In 2018, Hanse Golf Design was appointed to restore the Ross character back to the course. Gil Hanse and his design associates Kevin Murphy and Ben Hillard began work in autumn 2023. Murphy and Hillard were on site for much of the project, working with the club’s superintendent Adam Moore and contractor MAS Golf Construction. Golf journalist and historian Brad Klein was also involved as a consultant.

The team had access to original construction photos, imagery and programmes from the 1925 US Open, and aerial photos from the mid-1930s. “For restoration work, both aerial images and photographs from a ground view are very valuable tools,” said Murphy. “It’s not often you have both together, but when you do, it makes the job a lot easier and more fun.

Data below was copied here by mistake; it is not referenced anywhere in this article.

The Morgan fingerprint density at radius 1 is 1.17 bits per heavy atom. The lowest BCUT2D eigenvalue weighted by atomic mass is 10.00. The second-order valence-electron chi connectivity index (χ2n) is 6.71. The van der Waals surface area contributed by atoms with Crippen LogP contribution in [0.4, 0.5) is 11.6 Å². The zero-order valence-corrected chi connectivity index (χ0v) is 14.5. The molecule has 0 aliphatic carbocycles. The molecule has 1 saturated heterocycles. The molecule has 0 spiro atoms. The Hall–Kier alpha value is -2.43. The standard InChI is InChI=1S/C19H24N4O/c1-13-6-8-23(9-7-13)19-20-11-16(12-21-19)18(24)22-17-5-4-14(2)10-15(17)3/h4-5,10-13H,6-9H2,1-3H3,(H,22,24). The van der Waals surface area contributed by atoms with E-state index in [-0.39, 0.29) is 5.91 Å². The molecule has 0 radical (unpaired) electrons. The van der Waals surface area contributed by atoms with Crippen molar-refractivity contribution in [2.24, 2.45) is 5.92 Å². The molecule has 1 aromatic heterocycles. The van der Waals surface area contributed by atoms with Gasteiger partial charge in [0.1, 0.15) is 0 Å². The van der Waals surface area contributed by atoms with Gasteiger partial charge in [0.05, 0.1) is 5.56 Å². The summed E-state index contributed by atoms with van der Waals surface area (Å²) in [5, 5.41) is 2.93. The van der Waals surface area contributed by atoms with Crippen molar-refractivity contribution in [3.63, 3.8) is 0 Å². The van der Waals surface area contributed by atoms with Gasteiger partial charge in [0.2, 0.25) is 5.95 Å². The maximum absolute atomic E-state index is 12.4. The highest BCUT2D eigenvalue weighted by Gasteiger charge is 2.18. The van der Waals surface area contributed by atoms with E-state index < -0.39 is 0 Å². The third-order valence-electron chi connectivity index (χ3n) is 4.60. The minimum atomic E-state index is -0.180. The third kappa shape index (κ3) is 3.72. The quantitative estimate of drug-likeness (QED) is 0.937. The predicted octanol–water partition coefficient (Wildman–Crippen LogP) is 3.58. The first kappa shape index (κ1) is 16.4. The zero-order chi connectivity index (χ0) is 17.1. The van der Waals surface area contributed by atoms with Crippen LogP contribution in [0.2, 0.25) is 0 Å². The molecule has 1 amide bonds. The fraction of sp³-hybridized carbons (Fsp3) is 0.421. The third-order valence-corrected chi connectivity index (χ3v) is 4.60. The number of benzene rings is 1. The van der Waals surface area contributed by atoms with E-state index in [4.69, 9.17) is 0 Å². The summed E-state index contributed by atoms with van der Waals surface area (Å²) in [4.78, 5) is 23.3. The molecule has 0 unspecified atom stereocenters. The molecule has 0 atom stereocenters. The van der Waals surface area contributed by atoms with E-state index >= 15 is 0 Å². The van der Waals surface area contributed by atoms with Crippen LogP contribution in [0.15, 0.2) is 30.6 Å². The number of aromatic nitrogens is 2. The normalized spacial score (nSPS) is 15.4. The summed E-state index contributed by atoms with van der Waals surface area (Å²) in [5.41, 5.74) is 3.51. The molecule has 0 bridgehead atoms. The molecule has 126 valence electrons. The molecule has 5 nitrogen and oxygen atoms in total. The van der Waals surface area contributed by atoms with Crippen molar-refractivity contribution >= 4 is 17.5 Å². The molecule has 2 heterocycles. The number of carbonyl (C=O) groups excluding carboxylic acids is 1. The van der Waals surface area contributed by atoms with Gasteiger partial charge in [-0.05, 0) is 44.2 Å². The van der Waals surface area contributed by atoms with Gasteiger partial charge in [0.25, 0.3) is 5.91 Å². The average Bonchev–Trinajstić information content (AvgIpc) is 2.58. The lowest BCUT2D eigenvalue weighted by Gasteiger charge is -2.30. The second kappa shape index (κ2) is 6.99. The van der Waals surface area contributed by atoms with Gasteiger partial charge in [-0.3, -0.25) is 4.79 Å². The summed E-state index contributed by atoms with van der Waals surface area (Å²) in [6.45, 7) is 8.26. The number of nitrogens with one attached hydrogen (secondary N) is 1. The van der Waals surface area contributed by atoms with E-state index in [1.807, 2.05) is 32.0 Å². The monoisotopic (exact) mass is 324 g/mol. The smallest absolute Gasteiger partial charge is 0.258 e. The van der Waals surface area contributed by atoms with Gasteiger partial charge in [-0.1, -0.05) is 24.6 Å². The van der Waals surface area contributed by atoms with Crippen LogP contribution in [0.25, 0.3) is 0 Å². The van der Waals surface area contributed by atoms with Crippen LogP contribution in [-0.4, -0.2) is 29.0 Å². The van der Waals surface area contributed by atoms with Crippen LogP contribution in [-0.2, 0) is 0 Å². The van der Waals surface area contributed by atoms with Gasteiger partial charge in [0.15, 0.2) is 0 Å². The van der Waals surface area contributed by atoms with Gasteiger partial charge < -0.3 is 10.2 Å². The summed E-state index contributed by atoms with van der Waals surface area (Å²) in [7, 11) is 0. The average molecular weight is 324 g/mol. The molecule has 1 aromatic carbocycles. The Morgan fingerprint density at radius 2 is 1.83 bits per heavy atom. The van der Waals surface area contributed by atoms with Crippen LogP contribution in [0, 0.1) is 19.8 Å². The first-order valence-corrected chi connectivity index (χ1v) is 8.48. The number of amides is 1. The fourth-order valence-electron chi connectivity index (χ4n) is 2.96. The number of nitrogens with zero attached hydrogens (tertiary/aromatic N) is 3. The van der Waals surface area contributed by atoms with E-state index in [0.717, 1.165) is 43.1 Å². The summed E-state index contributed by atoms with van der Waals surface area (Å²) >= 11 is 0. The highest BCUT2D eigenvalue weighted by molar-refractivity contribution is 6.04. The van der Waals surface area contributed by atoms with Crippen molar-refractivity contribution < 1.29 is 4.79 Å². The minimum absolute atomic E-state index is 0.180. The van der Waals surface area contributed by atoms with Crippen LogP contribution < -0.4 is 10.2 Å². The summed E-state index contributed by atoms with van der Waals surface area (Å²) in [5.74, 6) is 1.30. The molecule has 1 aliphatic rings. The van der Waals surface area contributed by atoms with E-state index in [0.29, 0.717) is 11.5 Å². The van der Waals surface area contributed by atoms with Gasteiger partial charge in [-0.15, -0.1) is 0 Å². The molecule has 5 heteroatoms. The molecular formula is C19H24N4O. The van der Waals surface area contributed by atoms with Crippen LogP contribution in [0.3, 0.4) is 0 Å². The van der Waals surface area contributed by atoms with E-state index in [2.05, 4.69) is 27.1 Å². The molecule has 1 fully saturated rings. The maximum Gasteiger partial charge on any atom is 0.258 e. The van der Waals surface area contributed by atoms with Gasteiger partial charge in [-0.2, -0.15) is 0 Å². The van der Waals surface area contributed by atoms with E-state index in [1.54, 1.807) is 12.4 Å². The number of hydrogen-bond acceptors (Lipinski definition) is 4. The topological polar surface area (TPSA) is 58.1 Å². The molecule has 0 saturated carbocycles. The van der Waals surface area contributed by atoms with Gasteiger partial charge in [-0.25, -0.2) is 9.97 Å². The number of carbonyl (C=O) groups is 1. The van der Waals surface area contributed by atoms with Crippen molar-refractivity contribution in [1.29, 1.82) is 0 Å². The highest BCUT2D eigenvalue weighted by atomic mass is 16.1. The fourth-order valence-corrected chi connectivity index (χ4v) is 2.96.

“The property is bisected by train tracks, so it is common to refer to the ten holes below the tracks as the ‘lower’ holes and the eight up on the hill as the ‘upper’ holes. We were fortunate to have both aerial images and ground photos for the lower set, but only aerial images for the upper. An aerial from 1938 became our most go-to resource. The lack of images for the upper holes is curious to us given the prominence of the events and field of players they hosted. With the starting and finishing holes both down on the lower side, our thought was maybe they just did not want to lug the massive camera equipment up to the middle holes as that was likely not an easy feat at the time!”